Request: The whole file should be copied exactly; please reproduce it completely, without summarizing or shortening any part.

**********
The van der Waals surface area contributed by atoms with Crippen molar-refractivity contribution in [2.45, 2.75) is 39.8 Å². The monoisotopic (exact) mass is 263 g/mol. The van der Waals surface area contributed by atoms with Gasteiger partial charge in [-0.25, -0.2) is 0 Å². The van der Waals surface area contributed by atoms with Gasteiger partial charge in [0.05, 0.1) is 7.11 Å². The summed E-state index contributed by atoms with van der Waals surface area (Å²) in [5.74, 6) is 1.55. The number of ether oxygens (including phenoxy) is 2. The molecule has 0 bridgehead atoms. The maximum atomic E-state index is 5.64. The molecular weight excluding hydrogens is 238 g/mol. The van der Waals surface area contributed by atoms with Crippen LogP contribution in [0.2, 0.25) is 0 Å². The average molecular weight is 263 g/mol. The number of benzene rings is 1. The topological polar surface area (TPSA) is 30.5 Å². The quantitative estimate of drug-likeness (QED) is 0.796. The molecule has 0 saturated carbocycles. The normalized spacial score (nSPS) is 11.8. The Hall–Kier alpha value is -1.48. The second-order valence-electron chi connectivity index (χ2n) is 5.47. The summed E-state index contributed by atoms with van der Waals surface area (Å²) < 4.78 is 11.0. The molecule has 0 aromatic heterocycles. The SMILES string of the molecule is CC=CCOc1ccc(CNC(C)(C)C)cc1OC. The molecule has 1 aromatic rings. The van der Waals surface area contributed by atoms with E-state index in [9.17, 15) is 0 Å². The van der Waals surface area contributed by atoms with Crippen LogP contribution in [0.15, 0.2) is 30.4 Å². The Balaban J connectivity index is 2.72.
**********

The van der Waals surface area contributed by atoms with Crippen molar-refractivity contribution in [2.45, 2.75) is 39.8 Å². The monoisotopic (exact) mass is 263 g/mol. The van der Waals surface area contributed by atoms with Gasteiger partial charge in [-0.25, -0.2) is 0 Å². The van der Waals surface area contributed by atoms with Gasteiger partial charge in [0.05, 0.1) is 7.11 Å². The summed E-state index contributed by atoms with van der Waals surface area (Å²) in [5.74, 6) is 1.55. The number of ether oxygens (including phenoxy) is 2. The molecule has 0 bridgehead atoms. The maximum atomic E-state index is 5.64. The molecular weight excluding hydrogens is 238 g/mol. The van der Waals surface area contributed by atoms with Crippen LogP contribution in [0.2, 0.25) is 0 Å². The average molecular weight is 263 g/mol. The number of benzene rings is 1. The topological polar surface area (TPSA) is 30.5 Å². The quantitative estimate of drug-likeness (QED) is 0.796. The molecule has 0 saturated carbocycles. The normalized spacial score (nSPS) is 11.8. The Hall–Kier alpha value is -1.48. The second-order valence-electron chi connectivity index (χ2n) is 5.47. The summed E-state index contributed by atoms with van der Waals surface area (Å²) < 4.78 is 11.0. The molecule has 0 aromatic heterocycles. The SMILES string of the molecule is CC=CCOc1ccc(CNC(C)(C)C)cc1OC. The molecule has 1 aromatic rings. The van der Waals surface area contributed by atoms with E-state index in [9.17, 15) is 0 Å². The van der Waals surface area contributed by atoms with Crippen LogP contribution in [0.15, 0.2) is 30.4 Å². The Balaban J connectivity index is 2.72.